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Dublin: 8 °C Wednesday 22 January, 2020
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Hundreds of Irish jobs at risk, as US bank plans to cut card business

Bank of America – which owns the MBNA credit card company – is dropping its credit card business, which employs 1,000 here.

Bank of America's Irish credit card business, MBNA, will likely close if a buyer cannot be secured.
Bank of America's Irish credit card business, MBNA, will likely close if a buyer cannot be secured.
Image: Gareth Chaney/Photocall Ireland

UP TO A THOUSAND people in Ireland could be made redundant by the decision of Bank of America to drop its international credit card businesses.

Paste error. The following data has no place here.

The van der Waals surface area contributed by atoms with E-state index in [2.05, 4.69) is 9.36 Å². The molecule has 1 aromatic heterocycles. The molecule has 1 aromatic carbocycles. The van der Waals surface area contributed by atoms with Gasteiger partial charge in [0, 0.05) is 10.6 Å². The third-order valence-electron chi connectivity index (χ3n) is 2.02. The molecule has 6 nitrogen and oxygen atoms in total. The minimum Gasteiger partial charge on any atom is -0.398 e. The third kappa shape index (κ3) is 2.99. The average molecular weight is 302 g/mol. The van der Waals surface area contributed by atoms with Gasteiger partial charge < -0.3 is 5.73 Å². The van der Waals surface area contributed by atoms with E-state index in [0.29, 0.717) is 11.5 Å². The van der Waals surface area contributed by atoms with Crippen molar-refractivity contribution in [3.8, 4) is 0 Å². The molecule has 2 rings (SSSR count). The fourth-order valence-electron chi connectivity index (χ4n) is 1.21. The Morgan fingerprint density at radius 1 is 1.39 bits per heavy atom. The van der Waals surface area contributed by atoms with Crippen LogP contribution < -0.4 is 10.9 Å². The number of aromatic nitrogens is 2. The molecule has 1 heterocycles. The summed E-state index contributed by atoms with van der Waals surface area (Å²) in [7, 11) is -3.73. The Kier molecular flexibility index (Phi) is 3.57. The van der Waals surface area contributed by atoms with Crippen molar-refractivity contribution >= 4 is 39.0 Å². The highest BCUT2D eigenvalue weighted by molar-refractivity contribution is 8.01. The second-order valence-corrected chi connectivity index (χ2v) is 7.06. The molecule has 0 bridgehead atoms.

Bank of America said today it had sold its Canadian credit card business for $8.6 billion, and was planning to sell its operations elsewhere in the world.

If a buyer cannot be found for its business here – the popular credit card offerer MBNA – it will likely have to shed its entire Irish workforce of around a thousand.

The majority of those staff are based in the facility in Carrick-on-Shannon. The jobs are not under immediate threat for the time being.

This evening jobs minister Richard Bruton said he had been in touch with officials from Bank of America to discuss the future of its UK and Ireland operations, and to safeguard the future of the Carrick-on-Shannon plant.

Bruton has also contacted the IDA asking it to help find a buyer for the business.

Bank of America’s decision to drop its international credit card businesses comes as part of a decision to focus on its core business operations in the United States.

The bank has seen its share price plummet in the last ten days, as one of the biggest victims of the last fortnight’s market slump.

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Gavan Reilly

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